Which Type is Right for Your Application?

Where power output per square foot is the primary driver, polycrystalline arrays remain the best choice for many public, commercial, and industrial applications. For applications that have vast amounts of rooftop real estate, structural load limitations, or where initial capital investment is limited, thin film technology may be the wiser choice.

But the good news is, regardless of the type of solar array used, solar panels are expected to follow the pattern of other emerging technologies, continually getting smaller, cheaper, and more efficient. Compare your first computer or first cell phone to the one you currently own. Solar panels are no different — evolving advances in technology will continue to make these systems more efficient and more affordable.


Energy independence is the buzz word of the day. Commercial rooftop solar applications are not the sole answer, but they are a big part of the answer. Despite all the advances of modern man, we sometimes need to look to our past for answers to today's problems. How much better off would we be if we had taken the advice of Socrates and Edison before today?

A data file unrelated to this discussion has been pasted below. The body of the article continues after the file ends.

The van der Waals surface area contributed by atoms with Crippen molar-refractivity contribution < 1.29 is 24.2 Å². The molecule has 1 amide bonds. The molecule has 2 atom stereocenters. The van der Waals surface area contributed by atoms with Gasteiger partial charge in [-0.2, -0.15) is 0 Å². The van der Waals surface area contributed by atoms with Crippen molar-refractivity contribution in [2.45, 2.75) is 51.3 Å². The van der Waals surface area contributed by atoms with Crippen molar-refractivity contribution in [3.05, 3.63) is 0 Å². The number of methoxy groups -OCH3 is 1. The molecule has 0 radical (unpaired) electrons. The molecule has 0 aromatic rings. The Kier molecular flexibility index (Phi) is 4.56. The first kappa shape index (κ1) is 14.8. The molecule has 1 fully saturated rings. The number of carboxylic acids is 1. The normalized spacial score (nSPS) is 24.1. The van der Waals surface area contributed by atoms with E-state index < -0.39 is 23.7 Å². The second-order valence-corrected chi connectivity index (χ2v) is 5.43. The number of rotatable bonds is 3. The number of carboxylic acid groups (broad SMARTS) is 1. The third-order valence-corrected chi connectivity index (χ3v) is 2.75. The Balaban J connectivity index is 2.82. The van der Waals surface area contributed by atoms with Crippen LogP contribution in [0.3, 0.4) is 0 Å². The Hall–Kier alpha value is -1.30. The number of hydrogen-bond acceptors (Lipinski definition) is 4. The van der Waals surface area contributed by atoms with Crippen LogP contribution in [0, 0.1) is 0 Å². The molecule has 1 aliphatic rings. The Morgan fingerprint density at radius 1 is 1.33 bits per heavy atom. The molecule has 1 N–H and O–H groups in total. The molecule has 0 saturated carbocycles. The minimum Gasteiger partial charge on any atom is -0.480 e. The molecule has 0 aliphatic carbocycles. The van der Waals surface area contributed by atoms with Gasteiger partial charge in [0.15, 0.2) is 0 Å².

Brian Lambert has been active in industry initiatives promoting green roofing and other sustainable design solutions since 1996. Lambert was a founding member of the Toronto-based Green Roofs for Healthy Cities Coalition and frequently promotes sustainable design as a guest lecturer to professional organizations in the U.S. and Canada. Brian is general manager of Garland Energy Systems, Inc., a fully owned subsidiary of Garland Industries, dedicated to making alternative energy solutions as easy to purchase, install, and maintain as utility electricity.

1 Kelton Research, as reported by SCHOTT North America Inc., June, 2008.